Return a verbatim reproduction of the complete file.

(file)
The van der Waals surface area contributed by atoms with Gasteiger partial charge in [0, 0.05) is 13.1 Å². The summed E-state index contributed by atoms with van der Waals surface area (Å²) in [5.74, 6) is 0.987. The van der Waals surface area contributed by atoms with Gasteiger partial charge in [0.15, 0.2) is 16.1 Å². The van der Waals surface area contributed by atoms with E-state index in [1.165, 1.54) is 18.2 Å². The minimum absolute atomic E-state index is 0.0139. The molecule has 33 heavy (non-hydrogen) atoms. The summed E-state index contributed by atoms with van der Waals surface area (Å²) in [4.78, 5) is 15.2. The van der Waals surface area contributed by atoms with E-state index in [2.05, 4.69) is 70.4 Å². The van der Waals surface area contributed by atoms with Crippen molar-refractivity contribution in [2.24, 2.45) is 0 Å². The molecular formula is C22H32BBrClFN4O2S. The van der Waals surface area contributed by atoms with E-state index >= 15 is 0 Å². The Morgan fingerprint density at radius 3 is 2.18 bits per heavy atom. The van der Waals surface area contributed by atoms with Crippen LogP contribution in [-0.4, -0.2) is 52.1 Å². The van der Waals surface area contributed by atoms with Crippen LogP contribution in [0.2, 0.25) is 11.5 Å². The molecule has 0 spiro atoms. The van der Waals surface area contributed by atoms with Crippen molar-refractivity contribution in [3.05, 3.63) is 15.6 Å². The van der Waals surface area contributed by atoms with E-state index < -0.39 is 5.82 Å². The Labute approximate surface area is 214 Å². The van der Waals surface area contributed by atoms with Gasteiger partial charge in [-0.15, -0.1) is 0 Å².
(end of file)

The van der Waals surface area contributed by atoms with Gasteiger partial charge in [0, 0.05) is 13.1 Å². The summed E-state index contributed by atoms with van der Waals surface area (Å²) in [5.74, 6) is 0.987. The van der Waals surface area contributed by atoms with Gasteiger partial charge in [0.15, 0.2) is 16.1 Å². The van der Waals surface area contributed by atoms with E-state index in [1.165, 1.54) is 18.2 Å². The minimum absolute atomic E-state index is 0.0139. The molecule has 33 heavy (non-hydrogen) atoms. The summed E-state index contributed by atoms with van der Waals surface area (Å²) in [4.78, 5) is 15.2. The van der Waals surface area contributed by atoms with E-state index in [2.05, 4.69) is 70.4 Å². The van der Waals surface area contributed by atoms with Crippen molar-refractivity contribution in [2.24, 2.45) is 0 Å². The molecular formula is C22H32BBrClFN4O2S. The van der Waals surface area contributed by atoms with E-state index >= 15 is 0 Å². The Morgan fingerprint density at radius 3 is 2.18 bits per heavy atom. The van der Waals surface area contributed by atoms with Crippen LogP contribution in [-0.4, -0.2) is 52.1 Å². The van der Waals surface area contributed by atoms with Crippen LogP contribution in [0.2, 0.25) is 11.5 Å². The molecule has 0 spiro atoms. The van der Waals surface area contributed by atoms with Crippen molar-refractivity contribution in [3.05, 3.63) is 15.6 Å². The van der Waals surface area contributed by atoms with E-state index < -0.39 is 5.82 Å². The Labute approximate surface area is 214 Å². The van der Waals surface area contributed by atoms with Gasteiger partial charge in [-0.15, -0.1) is 0 Å².